He brought it in his basket and spread it flat to dry on the edge of the meadow.
Permanent things are what is needful in a poem, things temporally
Of great dimension, things continually renewed or always present.
Grass that is made each year equals the mountains in her past and future;
Fashionable and momentary things we need not see nor speak of.
Man gleaning food between the solemn presences of land and ocean,
On shores where better men have shipwrecked, under fog and among flowers,
Equals the mountains in his past and future; that glow from the earth was only
A trick of nature’s, one must forgive nature a thousand graceful subtleties.



If you should look for this place after a handful of lifetimes:
Perhaps of my planted forest a few
May stand yet, dark-leaved Australians or the coast cypress, haggard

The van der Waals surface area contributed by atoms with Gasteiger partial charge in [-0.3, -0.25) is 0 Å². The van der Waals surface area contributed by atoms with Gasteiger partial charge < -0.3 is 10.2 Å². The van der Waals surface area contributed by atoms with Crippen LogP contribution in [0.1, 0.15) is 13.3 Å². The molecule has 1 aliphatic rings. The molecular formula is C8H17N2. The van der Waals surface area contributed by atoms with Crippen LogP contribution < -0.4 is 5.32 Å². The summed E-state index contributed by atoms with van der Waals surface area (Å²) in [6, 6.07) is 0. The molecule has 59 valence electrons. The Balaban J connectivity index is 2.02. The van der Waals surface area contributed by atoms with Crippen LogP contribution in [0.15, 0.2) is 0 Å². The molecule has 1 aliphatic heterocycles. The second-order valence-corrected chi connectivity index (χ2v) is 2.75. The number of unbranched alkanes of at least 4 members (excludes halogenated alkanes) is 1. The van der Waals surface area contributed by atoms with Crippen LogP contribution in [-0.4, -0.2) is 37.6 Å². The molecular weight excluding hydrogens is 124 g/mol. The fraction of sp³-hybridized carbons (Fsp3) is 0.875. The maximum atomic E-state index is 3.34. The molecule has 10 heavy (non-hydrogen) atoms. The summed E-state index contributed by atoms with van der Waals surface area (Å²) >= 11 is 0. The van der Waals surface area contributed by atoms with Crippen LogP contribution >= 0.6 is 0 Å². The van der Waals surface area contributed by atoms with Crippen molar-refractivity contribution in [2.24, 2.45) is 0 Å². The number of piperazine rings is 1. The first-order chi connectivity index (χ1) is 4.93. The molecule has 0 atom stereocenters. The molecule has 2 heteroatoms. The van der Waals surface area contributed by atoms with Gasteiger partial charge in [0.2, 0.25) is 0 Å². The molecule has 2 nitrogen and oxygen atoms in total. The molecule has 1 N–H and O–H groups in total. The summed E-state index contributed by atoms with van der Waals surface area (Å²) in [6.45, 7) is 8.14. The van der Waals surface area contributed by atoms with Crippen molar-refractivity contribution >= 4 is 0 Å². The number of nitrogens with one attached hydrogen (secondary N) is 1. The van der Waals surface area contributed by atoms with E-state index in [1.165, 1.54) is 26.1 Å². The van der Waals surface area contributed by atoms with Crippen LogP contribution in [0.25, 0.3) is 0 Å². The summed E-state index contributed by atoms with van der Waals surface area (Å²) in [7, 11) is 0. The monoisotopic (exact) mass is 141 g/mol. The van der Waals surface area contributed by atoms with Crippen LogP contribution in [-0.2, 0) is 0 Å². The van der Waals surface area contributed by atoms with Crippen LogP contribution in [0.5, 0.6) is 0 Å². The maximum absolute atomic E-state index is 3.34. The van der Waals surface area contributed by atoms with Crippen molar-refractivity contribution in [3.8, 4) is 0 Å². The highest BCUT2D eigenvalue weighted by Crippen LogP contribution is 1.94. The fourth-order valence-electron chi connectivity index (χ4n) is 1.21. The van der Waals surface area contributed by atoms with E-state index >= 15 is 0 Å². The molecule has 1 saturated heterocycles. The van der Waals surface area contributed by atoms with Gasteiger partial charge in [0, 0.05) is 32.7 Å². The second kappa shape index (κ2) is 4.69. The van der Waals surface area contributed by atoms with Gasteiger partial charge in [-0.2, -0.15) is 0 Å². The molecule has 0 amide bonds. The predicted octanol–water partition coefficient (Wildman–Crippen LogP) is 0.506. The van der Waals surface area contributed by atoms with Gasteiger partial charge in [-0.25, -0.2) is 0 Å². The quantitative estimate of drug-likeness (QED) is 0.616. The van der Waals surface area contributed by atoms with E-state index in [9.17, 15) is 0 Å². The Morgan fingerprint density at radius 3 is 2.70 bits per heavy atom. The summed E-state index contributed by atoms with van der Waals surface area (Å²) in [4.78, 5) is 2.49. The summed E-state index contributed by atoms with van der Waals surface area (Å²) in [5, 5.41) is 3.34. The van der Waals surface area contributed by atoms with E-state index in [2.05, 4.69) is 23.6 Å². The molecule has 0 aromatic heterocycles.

With storm-drift; but fire and the axe are devils.
Look for foundations of sea-worn granite, my fingers had the art
To make stone love stone, you will find some remnant.
But if you should look in your idleness after ten thousand years:
It is the granite knoll on the granite
And lava tongue in the midst of the bay, by the mouth of the Carmel
River-valley, these four will remain
In the change of names. You will know it by the wild sea-fragrance of wind
Though the ocean may have climbed or retired a little;
You will know it by the valley inland that our sun and our moon were born from
Before the poles changed; and Orion in December
Evenings was strung in the throat of the valley like a lamp-lighted bridge.